The El Bulli Foundation will draw inspiration, he says, from such varied sources as the Cirque du Soleil circus, fellow Catalan madcap Salvador Dali and his museum in nearby Figueres, and MIT's Media Lab.

Friends helping him set itup include former Tate Modern boss Vicente Todoli. "I don't believe in boards," Adrià said. "I believe in sitting down with friends and sharing ideas over food or beer."


El Bulli chef to launch cultural foundation

The world's greatest chef is looking for a dog. But Ferran Adrià, the 51-year-old who closed down his legendary El Bulli restaurant in 2011, is not seeking a four-legged companion for his retirement.

Adrià is now busy cooking up a new venture, with help from six top business schools: a cultural foundation designed to keep El Bulli's name alive for another century. In typically meticulous style, he knows what kind of dog he wants to be the model for its logo.

It must be a French bulldog, similar to the pets that, back in 1964, were the inspiration for Marketa and Hans Schilling's beachside bar, overlooking a charming Mediterranean cove in Spain's north-east corner, which Adrià later turned into a global legend.

"I will hold casting sessions in New York, London, Madrid and Barcelona if necessary," said the man who was voted the world's best chef by Restaurant magazine a record five times.

The global search for the perfect logo for a foundation dedicated to innovation, high cuisine and the pursuit of happiness is the sort of thing only a man as brilliant, barmy and wedded to perfection as the Catalan chef could think up.

Adrià is now entering this new phase of his life with the same high-octane approach that fuelled a gastronomic revolution. "I decided to get out of the restaurant star system," said Adrià, whose 2010 announcement came as El Bulli stood at the top of the world restaurant rankings. "But El Bulli never closed. It is simply being transformed."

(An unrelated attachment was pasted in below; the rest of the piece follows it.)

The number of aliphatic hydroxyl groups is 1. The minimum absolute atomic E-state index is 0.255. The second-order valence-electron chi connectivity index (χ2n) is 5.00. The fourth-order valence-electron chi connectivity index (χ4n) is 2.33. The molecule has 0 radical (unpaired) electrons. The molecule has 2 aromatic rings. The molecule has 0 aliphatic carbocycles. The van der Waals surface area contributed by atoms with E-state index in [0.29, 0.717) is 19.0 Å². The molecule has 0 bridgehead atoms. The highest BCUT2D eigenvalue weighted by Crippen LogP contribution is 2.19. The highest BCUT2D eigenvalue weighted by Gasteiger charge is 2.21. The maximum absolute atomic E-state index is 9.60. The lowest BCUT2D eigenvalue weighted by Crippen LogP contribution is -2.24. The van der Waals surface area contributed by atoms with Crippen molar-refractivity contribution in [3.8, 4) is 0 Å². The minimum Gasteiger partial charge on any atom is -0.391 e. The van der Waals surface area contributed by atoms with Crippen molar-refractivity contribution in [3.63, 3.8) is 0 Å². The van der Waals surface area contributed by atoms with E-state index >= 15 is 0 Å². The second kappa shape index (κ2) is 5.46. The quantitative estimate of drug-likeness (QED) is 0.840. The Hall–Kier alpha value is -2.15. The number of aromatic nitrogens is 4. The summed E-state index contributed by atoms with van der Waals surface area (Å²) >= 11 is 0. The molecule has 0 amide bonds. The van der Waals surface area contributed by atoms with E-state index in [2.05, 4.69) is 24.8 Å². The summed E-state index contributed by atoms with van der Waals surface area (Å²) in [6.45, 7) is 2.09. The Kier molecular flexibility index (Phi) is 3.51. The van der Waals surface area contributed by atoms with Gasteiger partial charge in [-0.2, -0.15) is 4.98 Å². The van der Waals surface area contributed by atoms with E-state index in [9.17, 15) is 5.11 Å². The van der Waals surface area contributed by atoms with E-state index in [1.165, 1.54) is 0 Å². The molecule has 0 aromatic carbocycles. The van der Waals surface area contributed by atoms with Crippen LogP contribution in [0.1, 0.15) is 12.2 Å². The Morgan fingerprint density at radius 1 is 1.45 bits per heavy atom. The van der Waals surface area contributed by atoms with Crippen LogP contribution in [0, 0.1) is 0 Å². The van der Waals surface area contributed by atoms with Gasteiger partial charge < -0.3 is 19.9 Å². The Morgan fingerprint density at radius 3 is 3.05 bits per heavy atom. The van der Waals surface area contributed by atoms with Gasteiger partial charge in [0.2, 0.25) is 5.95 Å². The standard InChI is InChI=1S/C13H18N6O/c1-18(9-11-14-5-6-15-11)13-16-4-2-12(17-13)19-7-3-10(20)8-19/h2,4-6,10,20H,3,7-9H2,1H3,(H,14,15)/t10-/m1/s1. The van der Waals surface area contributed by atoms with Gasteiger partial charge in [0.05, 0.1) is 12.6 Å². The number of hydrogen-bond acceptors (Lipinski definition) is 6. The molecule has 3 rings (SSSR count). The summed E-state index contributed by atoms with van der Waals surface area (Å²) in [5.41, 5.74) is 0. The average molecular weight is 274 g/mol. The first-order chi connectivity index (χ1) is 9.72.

Adrià is used to getting his way and has a canny ability to pull in free talent. His restaurant ran off the back of dozens of stagiaires – a form of advanced intern – from around the world who queued up for a chance to be in his kitchen.

He has now persuaded half a dozen of the world's best business schools to pitch ideas for the foundation project. Then he asked a group of number-crunching, marketing-minded students from Barcelona's IESE business school – one of the world's top 10 – to help him draw up his own plan, before raiding the others for ideas he might have missed.

Given that business school papers on El Bulli – from Harvard and elsewhere – regularly pointed out that it made little or no money, that seems especially daring.

Presenting the results at IESE, Adrià said the project's shape was now 95% settled – though the exhilarated but exhausted business students said it had changed radically from day to day.

A museum and visitor centre themed around his restaurant and the history of gastronomy is to be called El Bulli 1846. "This reflects both the 1,846 El Bulli dishes we have catalogued and the year that Auguste Escoffier, who is the most important chef in history, was born," he said.

He hopes that some 200,000 people a year will come, including gastronomes who have dined at the world's latest number one restaurant, El Celler de Can Roca, in nearby Girona.

Two separate projects will see him publish an ambitious online encyclopedia of gastronomy called Bullipedia, while the chef who famously blew up tomatoes with a foot pump, and continues to experiment radically, will broadcast his results on the internet in a project called El Bulli DNA.